|Bridge of Lions is closed to auto traffic, but the east walkway is open so the Cedar River Trail is not blocked at this bridge.|
Well, actually, I ride the west side of the Cedar River fairly often, whenever I cross the river on the Cedar River Trail. But today, just on a lark, I headed way out west, to the wild, wild west—Ellis Park.
I started the day’s ride, as most do, with climbing the Brentwood Drive Hill. Then, I rode to the trail and went south. It was fairly late, about 4, when I started, so I knew I wasn’t going for a long distance today.
I paused to eat some Cheez-Its at Tait Cummins Park. I didn’t plan to push on to Ely, but wanted a bit more of a ride, and that’s when it occurred to me that I hadn’t been out to Ellis Park.
Time to head north, again. The 16th Avenue Bridge, the Bridge of Lions, is indeed closed to car traffic, as feared, but they left a walkway open so that Cedar River Trail riders can still travel through, which is nice. When I got to the federal courthouse, rather than continue on the trail, I stayed on the walkway beside the river until I got to Third Avenue, which has some nice bike lanes on its bridge (although it also has some drain covers in those bike lanes that seem designed as bike traps).
|Bike Lane on Third Avenue Bridge. Yes, thank you city, for a bike lane--but this does not look like a bike friendly street drain. Can the holes run the other direction--perpendicular rather than parallel to road?|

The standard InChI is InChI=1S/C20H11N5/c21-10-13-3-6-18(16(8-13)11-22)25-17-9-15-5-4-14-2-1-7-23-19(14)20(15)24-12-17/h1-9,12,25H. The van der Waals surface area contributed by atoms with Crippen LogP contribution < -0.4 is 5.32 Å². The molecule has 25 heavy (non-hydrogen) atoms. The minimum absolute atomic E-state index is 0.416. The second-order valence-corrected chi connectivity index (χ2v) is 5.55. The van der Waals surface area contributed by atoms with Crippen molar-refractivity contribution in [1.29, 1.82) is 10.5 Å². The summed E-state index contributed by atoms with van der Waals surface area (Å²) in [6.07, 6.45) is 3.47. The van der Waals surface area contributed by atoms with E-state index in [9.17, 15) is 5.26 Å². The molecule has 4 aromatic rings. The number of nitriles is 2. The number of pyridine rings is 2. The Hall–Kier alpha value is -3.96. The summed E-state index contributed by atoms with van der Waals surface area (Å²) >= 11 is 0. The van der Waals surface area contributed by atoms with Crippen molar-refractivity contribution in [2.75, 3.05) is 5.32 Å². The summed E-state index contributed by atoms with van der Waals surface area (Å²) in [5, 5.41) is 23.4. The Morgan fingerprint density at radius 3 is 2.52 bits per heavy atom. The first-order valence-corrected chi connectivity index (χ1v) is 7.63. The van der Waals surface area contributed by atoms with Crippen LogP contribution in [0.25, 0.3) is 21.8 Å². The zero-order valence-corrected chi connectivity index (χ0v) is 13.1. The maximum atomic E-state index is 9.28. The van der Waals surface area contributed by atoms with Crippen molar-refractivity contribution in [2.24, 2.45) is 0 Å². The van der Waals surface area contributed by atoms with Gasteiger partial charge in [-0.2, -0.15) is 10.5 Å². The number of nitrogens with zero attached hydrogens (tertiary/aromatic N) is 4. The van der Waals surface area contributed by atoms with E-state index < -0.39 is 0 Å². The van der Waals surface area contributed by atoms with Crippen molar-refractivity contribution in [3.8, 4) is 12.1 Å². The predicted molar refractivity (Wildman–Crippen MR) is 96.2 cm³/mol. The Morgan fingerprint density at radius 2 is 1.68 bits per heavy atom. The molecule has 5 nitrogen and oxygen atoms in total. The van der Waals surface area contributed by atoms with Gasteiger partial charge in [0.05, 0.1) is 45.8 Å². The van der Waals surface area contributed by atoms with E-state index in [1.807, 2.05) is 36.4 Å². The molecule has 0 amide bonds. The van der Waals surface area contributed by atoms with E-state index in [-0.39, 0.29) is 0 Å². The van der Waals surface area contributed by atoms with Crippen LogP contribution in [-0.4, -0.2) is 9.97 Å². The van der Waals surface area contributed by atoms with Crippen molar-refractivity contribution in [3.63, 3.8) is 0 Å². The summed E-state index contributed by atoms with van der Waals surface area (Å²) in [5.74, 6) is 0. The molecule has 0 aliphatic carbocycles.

I liked the ride on the west side out to Ellis, some of it along a well-placed bike path atop a flood control levee. I do wish that they improved and marked more of the walkways on this side of the river, so that the bike route went all the way from downtown out to Ellis Park, especially since it mostly does now, anyway, except for some gaps.
Anyway, along the way I was amused by the city-sponsored American Gothic statute, and also photographed the new CRST building downtown.
|New CRST building on east side of river has taken shape.|
|City's Grant Wood American Gothic statue on west side of the river.|
|I liked my bike's shadow, so I took a photo of it. I've dismounted to take statue photo.|
It was a warm afternoon for a ride, but very pleasant. There were many bikers on the trails, although fewer on the route to Ellis Park, which seems a bit of a shame.
In the end, I rode 39 miles and was home about 8:15.